Mental and emotional health challenges are increasing among North Carolina high school students, particularly those who identify as female, lesbian, gay, or bisexual, according to the 2021 NC Youth Risk Behavior Survey, the first since the pandemic began.
“This is the only survey in the state that uses student voice,” said Ellen Essick, section chief of NC Healthy Schools and Specialized Instructional Support at the Department of Public Instruction (DPI). “Everything else we do, we talk about students. This is where students talk about themselves.”
The biannual survey has been conducted in the spring of every odd year since 1993. Middle and high school students are randomly selected from throughout the state to participate. They can answer any or none of the questions. Essick said 1,759 high schoolers participated in 2021.
She shared takeaways from the high schoolers’ responses Monday at this year’s final meeting of the Child Fatality Task Force (CFTF), a group that studies trends in child deaths and recommends prevention strategies to the legislature and the governor. Essick will share more at the January meeting of the State Board of Education, she said.
Slightly higher reported suicidal behaviors
High school students reported slightly higher suicidal thoughts and behaviors than in 2019.
Respondents who reported seriously considering suicide rose from 19% to 22%. Those who said they made a plan for suicide went from 15% to 18%. Those who reported an attempted suicide held steady at 10%.
Among participants who identified as lesbian, gay, or bisexual, almost half (48%) had seriously considered suicide, compared with 15% of heterosexual respondents; 36% had made a plan, compared with 12% of heterosexual respondents; and 21% had attempted suicide, compared with 6% of heterosexual respondents.
Essick pointed out that the uptick in students who said they had seriously considered suicide is mostly due to an increase among females. In 2021, 30% of female respondents said they had seriously considered suicide, compared with 23% in 2019 and 15% a decade earlier, in 2011. In 2021, 14% of males had seriously considered committing suicide, compared with 15% in 2019 and 14% in 2011.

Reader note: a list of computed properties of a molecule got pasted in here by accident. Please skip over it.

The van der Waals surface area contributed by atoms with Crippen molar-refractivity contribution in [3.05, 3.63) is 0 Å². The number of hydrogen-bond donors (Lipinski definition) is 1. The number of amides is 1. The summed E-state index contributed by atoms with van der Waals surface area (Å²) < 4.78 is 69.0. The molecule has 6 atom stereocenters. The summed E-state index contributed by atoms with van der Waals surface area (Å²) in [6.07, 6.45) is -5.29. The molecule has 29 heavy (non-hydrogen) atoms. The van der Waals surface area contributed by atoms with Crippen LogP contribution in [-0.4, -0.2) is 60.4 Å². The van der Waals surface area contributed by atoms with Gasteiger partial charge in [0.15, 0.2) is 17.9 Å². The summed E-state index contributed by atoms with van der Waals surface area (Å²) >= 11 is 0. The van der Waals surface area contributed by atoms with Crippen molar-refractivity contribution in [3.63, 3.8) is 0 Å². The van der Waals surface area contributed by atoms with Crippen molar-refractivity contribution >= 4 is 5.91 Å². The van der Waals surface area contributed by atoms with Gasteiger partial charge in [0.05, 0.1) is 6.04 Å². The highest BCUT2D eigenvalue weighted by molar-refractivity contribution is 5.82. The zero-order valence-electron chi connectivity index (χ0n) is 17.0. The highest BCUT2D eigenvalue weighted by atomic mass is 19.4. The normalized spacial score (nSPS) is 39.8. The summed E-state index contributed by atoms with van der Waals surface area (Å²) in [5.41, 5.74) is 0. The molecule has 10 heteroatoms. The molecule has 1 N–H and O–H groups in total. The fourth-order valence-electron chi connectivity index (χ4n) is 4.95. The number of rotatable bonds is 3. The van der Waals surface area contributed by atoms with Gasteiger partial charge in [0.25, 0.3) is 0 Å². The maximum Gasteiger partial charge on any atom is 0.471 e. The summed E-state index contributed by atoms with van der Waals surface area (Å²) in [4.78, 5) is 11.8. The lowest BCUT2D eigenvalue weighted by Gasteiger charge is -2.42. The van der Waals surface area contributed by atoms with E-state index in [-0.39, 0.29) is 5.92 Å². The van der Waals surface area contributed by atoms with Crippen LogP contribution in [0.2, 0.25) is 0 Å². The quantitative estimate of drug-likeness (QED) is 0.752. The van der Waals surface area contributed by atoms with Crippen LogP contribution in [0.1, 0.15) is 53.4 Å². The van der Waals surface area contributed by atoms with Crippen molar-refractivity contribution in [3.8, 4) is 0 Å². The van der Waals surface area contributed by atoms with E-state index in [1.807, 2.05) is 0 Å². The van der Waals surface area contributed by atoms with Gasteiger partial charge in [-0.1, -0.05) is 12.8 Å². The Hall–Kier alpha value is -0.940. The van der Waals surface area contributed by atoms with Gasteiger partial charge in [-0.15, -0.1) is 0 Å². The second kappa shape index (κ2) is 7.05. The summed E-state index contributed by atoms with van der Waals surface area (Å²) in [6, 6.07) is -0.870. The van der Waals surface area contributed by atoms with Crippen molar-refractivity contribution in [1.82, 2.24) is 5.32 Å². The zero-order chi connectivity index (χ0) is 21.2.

Dating violence reports double; mental health worsens
The percentage of high schoolers who said they had experienced physical dating violence nearly doubled, from 7% in 2019 to 13% in 2021.
“This really shocked us, and it has us worried,” Essick said. “… We’re scrambling to figure out where we need to change our intervention and prevention efforts, at least in public schools, from our perspective, and we’ll work with all of you on how to do that.”
From 2019 to 2021, the percentage of students who agreed or strongly agreed that they felt good about themselves fell from 60% to 49%. The percentage of students who agreed or strongly agreed that they felt alone went from 31% to 33%. The percentage of students who agreed with a definition of clinical depression went from 36% to 43%.
Thirty-four percent of high schoolers said their mental health was not good most of the time or always. Almost half of female high schoolers (46%) reported this, compared with 21% of males. Sixty percent of lesbian, gay, and bisexual students reported this, compared with 24% of heterosexual students. Sixty-nine percent of students who identified as “other or questioning” reported this.
Twenty-two percent of all high school respondents said they had purposely done something to hurt themselves without wanting to die, with similar trends: higher rates in female students and lesbian, gay, and bisexual students.
Thirty-one percent of female high school students, compared with 12% of male students, reported self-harm. Forty-nine percent of lesbian, gay, and bisexual students reported self-harm, compared with 13% of heterosexual respondents.
Vaping and bullying reportedly down
The percentage of students who said they had ever used an electronic vaping product fell significantly, from 52% in 2019 to 38% in 2021. Those who said they currently used a vaping product went from 36% in 2019 to 24% in 2021.
The percentage of students who said they had experienced electronic bullying slightly fell from 15% in 2019 to 13% in 2021. Those who said they were bullied on school property fell from 19% to 14%.
Seventeen percent of respondents said they did not go to school because they felt unsafe on the way or at school, compared with 14% in 2019 and 10% in 2017.
Thirty percent of high school students reported it would take them less than an hour to get and be ready to fire a loaded gun without a parent or other adult’s permission. This was higher for males: 35%, compared with 24% of females.